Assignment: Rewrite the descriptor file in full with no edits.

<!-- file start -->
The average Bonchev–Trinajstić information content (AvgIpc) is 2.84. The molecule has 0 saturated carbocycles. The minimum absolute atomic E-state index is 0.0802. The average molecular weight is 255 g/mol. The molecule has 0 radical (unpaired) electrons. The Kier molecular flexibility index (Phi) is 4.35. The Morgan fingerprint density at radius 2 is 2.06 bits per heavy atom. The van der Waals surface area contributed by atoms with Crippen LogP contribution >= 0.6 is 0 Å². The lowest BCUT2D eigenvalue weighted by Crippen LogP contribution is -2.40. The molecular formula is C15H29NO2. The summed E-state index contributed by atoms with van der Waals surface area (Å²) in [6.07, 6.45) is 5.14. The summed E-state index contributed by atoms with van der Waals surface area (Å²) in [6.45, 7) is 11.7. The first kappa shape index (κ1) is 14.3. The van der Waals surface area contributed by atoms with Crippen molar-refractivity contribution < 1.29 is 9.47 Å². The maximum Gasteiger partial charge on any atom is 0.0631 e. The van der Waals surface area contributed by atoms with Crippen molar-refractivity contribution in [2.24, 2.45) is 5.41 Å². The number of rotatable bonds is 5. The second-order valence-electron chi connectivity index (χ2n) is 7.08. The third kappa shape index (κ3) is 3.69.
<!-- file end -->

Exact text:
The average Bonchev–Trinajstić information content (AvgIpc) is 2.84. The molecule has 0 saturated carbocycles. The minimum absolute atomic E-state index is 0.0802. The average molecular weight is 255 g/mol. The molecule has 0 radical (unpaired) electrons. The Kier molecular flexibility index (Phi) is 4.35. The Morgan fingerprint density at radius 2 is 2.06 bits per heavy atom. The van der Waals surface area contributed by atoms with Crippen LogP contribution >= 0.6 is 0 Å². The lowest BCUT2D eigenvalue weighted by Crippen LogP contribution is -2.40. The molecular formula is C15H29NO2. The summed E-state index contributed by atoms with van der Waals surface area (Å²) in [6.07, 6.45) is 5.14. The summed E-state index contributed by atoms with van der Waals surface area (Å²) in [6.45, 7) is 11.7. The first kappa shape index (κ1) is 14.3. The van der Waals surface area contributed by atoms with Crippen molar-refractivity contribution < 1.29 is 9.47 Å². The maximum Gasteiger partial charge on any atom is 0.0631 e. The van der Waals surface area contributed by atoms with Crippen molar-refractivity contribution in [2.24, 2.45) is 5.41 Å². The number of rotatable bonds is 5. The second-order valence-electron chi connectivity index (χ2n) is 7.08. The third kappa shape index (κ3) is 3.69.